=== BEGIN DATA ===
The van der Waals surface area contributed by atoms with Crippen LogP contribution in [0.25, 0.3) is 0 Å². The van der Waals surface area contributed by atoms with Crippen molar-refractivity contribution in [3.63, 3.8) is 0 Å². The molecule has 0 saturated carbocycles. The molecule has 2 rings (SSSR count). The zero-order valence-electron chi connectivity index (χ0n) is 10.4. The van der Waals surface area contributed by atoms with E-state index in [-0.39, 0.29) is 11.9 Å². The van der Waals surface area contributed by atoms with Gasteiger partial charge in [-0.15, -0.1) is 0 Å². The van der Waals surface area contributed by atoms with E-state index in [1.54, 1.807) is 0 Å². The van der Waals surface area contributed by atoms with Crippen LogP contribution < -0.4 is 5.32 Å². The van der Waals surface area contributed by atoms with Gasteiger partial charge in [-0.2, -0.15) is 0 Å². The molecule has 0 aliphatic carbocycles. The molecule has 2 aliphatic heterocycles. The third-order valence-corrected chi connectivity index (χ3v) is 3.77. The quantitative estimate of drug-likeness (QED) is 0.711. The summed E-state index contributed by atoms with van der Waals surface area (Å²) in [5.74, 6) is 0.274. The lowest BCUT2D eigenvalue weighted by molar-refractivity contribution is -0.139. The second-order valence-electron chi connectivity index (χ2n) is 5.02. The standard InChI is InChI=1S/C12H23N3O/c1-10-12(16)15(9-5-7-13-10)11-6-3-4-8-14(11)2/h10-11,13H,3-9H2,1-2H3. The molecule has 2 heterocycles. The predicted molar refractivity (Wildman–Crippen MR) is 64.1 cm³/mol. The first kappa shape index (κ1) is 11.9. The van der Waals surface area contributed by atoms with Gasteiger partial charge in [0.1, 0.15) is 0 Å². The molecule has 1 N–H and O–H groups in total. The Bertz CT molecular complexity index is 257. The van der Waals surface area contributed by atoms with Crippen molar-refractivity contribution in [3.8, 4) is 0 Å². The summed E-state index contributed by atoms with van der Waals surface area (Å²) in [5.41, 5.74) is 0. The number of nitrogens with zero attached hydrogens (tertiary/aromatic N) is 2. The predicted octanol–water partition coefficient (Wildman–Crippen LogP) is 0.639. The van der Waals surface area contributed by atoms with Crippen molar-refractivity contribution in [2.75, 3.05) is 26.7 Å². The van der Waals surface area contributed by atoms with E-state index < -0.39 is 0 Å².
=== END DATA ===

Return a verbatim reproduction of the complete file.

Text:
The van der Waals surface area contributed by atoms with Crippen LogP contribution in [0.25, 0.3) is 0 Å². The van der Waals surface area contributed by atoms with Crippen molar-refractivity contribution in [3.63, 3.8) is 0 Å². The molecule has 0 saturated carbocycles. The molecule has 2 rings (SSSR count). The zero-order valence-electron chi connectivity index (χ0n) is 10.4. The van der Waals surface area contributed by atoms with E-state index in [-0.39, 0.29) is 11.9 Å². The van der Waals surface area contributed by atoms with Gasteiger partial charge in [-0.15, -0.1) is 0 Å². The van der Waals surface area contributed by atoms with E-state index in [1.54, 1.807) is 0 Å². The van der Waals surface area contributed by atoms with Crippen LogP contribution < -0.4 is 5.32 Å². The van der Waals surface area contributed by atoms with Gasteiger partial charge in [-0.2, -0.15) is 0 Å². The molecule has 0 aliphatic carbocycles. The molecule has 2 aliphatic heterocycles. The third-order valence-corrected chi connectivity index (χ3v) is 3.77. The quantitative estimate of drug-likeness (QED) is 0.711. The summed E-state index contributed by atoms with van der Waals surface area (Å²) in [5.74, 6) is 0.274. The lowest BCUT2D eigenvalue weighted by molar-refractivity contribution is -0.139. The second-order valence-electron chi connectivity index (χ2n) is 5.02. The standard InChI is InChI=1S/C12H23N3O/c1-10-12(16)15(9-5-7-13-10)11-6-3-4-8-14(11)2/h10-11,13H,3-9H2,1-2H3. The molecule has 2 heterocycles. The predicted molar refractivity (Wildman–Crippen MR) is 64.1 cm³/mol. The first kappa shape index (κ1) is 11.9. The van der Waals surface area contributed by atoms with Gasteiger partial charge in [0.1, 0.15) is 0 Å². The molecule has 1 N–H and O–H groups in total. The Bertz CT molecular complexity index is 257. The van der Waals surface area contributed by atoms with Crippen molar-refractivity contribution in [3.8, 4) is 0 Å². The summed E-state index contributed by atoms with van der Waals surface area (Å²) in [5.41, 5.74) is 0. The number of nitrogens with zero attached hydrogens (tertiary/aromatic N) is 2. The predicted octanol–water partition coefficient (Wildman–Crippen LogP) is 0.639. The van der Waals surface area contributed by atoms with Crippen molar-refractivity contribution in [2.75, 3.05) is 26.7 Å². The van der Waals surface area contributed by atoms with E-state index < -0.39 is 0 Å².